Models of learning in games based on imitation have provided fundamental insights as the relevance of risk-dominance equilibria or perfectly competitive outcomes. It has also been shown, however, that the introduction of nontrivial memory in those models fundamentally alters the results. This paper further considers the effect of asymmetric memory length in the population. We focus on two classical results and find that, while asymmetric memory crucially affects equilibrium selection in coordination games, it reinforces the stability of perfectly competitive outcomes in oligopoly games. The latter result is generalized to aggregative games and to finite population ESS in symmetric games.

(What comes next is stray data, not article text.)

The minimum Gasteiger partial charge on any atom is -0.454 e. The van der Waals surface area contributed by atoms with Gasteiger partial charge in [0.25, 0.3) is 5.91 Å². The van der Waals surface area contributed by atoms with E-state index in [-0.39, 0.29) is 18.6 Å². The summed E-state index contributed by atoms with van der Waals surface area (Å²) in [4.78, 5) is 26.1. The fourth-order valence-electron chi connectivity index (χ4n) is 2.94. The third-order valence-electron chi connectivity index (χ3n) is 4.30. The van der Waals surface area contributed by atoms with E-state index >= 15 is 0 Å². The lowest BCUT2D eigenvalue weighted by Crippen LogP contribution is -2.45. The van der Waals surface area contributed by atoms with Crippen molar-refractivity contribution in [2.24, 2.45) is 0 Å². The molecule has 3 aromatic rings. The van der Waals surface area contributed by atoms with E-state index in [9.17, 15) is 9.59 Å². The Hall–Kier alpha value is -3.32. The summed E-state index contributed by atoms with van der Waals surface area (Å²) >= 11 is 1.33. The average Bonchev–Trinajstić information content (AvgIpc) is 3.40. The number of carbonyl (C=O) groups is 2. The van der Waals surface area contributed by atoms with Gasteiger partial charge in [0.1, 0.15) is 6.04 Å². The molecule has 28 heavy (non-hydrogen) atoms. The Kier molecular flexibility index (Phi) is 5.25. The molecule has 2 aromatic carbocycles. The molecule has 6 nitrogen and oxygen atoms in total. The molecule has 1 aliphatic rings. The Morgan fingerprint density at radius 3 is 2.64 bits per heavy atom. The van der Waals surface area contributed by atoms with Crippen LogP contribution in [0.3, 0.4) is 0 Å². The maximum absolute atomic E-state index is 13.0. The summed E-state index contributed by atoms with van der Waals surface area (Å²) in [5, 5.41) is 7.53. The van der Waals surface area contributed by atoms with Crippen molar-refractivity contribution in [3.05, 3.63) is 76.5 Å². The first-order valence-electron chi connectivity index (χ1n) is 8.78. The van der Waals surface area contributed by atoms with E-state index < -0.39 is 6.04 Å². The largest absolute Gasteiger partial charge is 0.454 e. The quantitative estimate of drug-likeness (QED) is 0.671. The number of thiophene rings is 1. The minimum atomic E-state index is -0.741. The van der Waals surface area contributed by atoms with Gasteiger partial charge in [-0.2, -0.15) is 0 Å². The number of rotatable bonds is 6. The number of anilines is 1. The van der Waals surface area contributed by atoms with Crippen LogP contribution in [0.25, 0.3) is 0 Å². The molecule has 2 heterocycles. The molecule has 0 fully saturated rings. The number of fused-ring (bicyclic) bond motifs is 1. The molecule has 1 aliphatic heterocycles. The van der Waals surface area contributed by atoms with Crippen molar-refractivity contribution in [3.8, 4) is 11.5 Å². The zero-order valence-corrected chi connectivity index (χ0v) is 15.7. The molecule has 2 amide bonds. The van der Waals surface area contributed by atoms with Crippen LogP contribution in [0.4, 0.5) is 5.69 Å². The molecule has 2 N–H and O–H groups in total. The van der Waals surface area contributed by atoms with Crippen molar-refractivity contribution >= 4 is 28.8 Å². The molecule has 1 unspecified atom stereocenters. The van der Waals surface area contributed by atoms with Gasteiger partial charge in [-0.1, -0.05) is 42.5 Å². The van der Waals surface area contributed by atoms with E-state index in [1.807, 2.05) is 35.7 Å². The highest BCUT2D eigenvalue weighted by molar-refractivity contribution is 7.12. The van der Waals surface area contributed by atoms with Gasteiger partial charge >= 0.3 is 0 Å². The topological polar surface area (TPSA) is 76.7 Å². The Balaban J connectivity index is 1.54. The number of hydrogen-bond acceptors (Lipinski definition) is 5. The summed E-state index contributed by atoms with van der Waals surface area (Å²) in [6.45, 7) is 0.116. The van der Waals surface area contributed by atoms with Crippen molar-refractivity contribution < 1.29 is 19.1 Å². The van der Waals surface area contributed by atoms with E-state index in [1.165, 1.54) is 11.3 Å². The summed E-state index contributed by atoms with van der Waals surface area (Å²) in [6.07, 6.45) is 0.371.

|Original language||English (US)|
|Number of pages||23|
|State||Published - Jan 2012|
ASJC Scopus subject areas
- Economics and Econometrics